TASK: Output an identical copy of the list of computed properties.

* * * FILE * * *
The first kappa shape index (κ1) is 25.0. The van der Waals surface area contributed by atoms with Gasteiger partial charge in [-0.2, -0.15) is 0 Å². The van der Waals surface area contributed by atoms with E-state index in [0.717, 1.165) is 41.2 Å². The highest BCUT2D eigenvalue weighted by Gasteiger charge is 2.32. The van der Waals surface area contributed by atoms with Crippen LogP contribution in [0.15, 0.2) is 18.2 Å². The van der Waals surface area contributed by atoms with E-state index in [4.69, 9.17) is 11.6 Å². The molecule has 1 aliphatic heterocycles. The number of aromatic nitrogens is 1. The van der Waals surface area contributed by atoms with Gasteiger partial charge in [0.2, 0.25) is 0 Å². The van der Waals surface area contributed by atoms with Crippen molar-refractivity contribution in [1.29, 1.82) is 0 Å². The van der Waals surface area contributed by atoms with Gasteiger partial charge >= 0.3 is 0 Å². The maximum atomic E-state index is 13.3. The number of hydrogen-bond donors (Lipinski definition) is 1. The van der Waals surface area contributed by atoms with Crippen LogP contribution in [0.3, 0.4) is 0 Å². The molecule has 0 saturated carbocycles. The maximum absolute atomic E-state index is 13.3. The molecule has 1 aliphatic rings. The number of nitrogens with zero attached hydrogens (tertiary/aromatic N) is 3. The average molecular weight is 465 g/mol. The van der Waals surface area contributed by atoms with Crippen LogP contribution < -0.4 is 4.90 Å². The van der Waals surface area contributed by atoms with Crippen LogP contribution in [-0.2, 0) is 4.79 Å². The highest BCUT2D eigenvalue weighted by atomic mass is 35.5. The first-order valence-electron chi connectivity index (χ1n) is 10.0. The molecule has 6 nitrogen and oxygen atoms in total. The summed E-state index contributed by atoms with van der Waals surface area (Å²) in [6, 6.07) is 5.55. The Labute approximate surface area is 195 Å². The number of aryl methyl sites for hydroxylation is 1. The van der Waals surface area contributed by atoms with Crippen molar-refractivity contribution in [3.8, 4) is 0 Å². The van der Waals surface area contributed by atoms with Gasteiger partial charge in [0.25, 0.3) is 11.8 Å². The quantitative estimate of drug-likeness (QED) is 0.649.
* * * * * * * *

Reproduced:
The first kappa shape index (κ1) is 25.0. The van der Waals surface area contributed by atoms with Gasteiger partial charge in [-0.2, -0.15) is 0 Å². The van der Waals surface area contributed by atoms with E-state index in [0.717, 1.165) is 41.2 Å². The highest BCUT2D eigenvalue weighted by Gasteiger charge is 2.32. The van der Waals surface area contributed by atoms with Crippen LogP contribution in [0.15, 0.2) is 18.2 Å². The van der Waals surface area contributed by atoms with E-state index in [4.69, 9.17) is 11.6 Å². The molecule has 1 aliphatic heterocycles. The number of aromatic nitrogens is 1. The van der Waals surface area contributed by atoms with Gasteiger partial charge in [0.2, 0.25) is 0 Å². The van der Waals surface area contributed by atoms with Crippen molar-refractivity contribution in [1.29, 1.82) is 0 Å². The van der Waals surface area contributed by atoms with Gasteiger partial charge >= 0.3 is 0 Å². The maximum atomic E-state index is 13.3. The number of hydrogen-bond donors (Lipinski definition) is 1. The van der Waals surface area contributed by atoms with Crippen LogP contribution in [0.3, 0.4) is 0 Å². The molecule has 0 saturated carbocycles. The maximum absolute atomic E-state index is 13.3. The molecule has 1 aliphatic rings. The number of nitrogens with zero attached hydrogens (tertiary/aromatic N) is 3. The average molecular weight is 465 g/mol. The van der Waals surface area contributed by atoms with Crippen LogP contribution < -0.4 is 4.90 Å². The van der Waals surface area contributed by atoms with Crippen LogP contribution in [-0.2, 0) is 4.79 Å². The highest BCUT2D eigenvalue weighted by atomic mass is 35.5. The first-order valence-electron chi connectivity index (χ1n) is 10.0. The molecule has 6 nitrogen and oxygen atoms in total. The summed E-state index contributed by atoms with van der Waals surface area (Å²) in [6, 6.07) is 5.55. The Labute approximate surface area is 195 Å². The number of aryl methyl sites for hydroxylation is 1. The van der Waals surface area contributed by atoms with Crippen molar-refractivity contribution in [3.8, 4) is 0 Å². The van der Waals surface area contributed by atoms with Gasteiger partial charge in [0.25, 0.3) is 11.8 Å². The quantitative estimate of drug-likeness (QED) is 0.649.